“Are you sure you know where to stop?”
My cousin’s husband was mildly irritated whenever he heard me ask my oft-repeated query. In truth, we were both first timers so we had all the chances in the world to get lost. However, it was good to bear in mind that instead of circuitous roadways to make us confused, a single highway kept our hopes bright.
What’s left inside the surplus Japanese bus, re-customized to local standards, were ten passengers, us two included, a conductor (ticket master) and the driver, who kept nodding to the beats of music blaring from stereo speakers.
“It’s getting dark,” I whispered, looking out the window, having misgivings for travelling so late in the afternoon. “We should have waited till tomorrow.”
“Don’t worry, there’s a big marker on the side of the road. We’ll never miss it.”
That comforting words from my cousin’s husband did not diminish my worries. I was not in control of the situation.
Then, the song on the player changed. I could tell it was the driver’s favorite because he turned the volume at full blast.
Halfway to the music, I shouted, “I saw the sign!”
“Para!” someone from the back yelled, robbing me of my chance to say the word.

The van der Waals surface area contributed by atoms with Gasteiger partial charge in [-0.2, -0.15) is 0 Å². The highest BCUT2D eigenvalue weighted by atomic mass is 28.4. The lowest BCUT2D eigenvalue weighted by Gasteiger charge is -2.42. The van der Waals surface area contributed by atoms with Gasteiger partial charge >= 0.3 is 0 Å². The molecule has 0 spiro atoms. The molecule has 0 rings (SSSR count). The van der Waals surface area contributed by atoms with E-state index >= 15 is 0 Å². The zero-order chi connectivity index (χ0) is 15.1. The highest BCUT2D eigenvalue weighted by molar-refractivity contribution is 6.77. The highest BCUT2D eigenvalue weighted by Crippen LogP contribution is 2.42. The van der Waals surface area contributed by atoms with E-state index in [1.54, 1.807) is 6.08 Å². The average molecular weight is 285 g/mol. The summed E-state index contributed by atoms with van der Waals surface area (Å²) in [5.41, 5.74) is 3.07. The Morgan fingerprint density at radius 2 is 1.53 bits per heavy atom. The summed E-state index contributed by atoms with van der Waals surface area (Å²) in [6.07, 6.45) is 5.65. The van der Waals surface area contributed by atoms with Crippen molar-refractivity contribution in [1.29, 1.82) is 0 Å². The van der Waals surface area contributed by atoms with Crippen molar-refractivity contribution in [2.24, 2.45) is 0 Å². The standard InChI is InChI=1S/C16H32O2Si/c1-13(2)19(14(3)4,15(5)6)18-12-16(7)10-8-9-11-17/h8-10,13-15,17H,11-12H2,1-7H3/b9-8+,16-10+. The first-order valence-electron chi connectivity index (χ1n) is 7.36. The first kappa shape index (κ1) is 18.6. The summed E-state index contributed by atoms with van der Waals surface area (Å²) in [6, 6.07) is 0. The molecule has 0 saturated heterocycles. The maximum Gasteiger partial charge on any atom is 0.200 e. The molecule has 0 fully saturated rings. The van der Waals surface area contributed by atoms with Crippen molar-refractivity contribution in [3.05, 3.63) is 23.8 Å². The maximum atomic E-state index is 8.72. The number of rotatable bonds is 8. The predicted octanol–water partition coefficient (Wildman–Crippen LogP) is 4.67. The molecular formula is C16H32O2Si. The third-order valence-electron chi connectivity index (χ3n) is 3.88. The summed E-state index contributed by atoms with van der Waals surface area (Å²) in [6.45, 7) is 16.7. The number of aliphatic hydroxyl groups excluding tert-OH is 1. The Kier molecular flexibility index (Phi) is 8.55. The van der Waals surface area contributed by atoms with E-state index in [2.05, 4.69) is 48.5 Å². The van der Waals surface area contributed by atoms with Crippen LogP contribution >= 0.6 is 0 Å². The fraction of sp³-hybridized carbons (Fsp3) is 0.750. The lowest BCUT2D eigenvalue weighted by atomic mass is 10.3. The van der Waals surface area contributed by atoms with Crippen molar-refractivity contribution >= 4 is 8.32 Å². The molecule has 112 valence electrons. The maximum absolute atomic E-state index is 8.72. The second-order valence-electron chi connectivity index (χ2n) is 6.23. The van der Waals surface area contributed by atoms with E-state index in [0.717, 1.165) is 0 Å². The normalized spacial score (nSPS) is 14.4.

The driver complied as his foot stepped on the brake pedal, sending us forward because of the abrupt stop. I bumped my forehead at the back of the seat in front of me. I could have sworn loudly were it not for my gratefulness that we finally arrived at our destination.
The screeching tires disturbed the neighborhood’s quiet ambiance. Stray dogs joined the fray with their incessant barking. Still, people did not get out of their houses, two or three I could make out from the dark.
“Where’s everybody?” I inquired, staring at the bus leaving.
“I think they are asleep,” he said.
“At seven in the evening?” I asked, checking my watch again.
“Come on. Let’s walk,” he suggested, lugging off his medium-sized tennis racket bag.
“Should we be waiting for someone to fetch us?”
“At this hour? There’s no more transports on the road.”
A quarter moon was in the sky while the evening’s cold air complimented the light rain.
“How much further?”
“Not too far,” he grinned, perhaps not wishing to discourage me.
“Well, I should know. My bag is heavy.”
“Do you see that corner?” he asked, pointing a hundred yards away to a wooden outpost.
“Yes,” I said, glad that it was not too far.
“From there, it’s about six to seven kilometers to my cousin’s house.”
I dropped my bag on the road. That time, I wanted to shout out loud in frustration. But I was afraid I might have given the dogs the provocation to chase us.
“If you have told me about this earlier, I should brought my horse.”
That funny remark began our hilarious conversation that made the entire walk in darkness more enjoyable.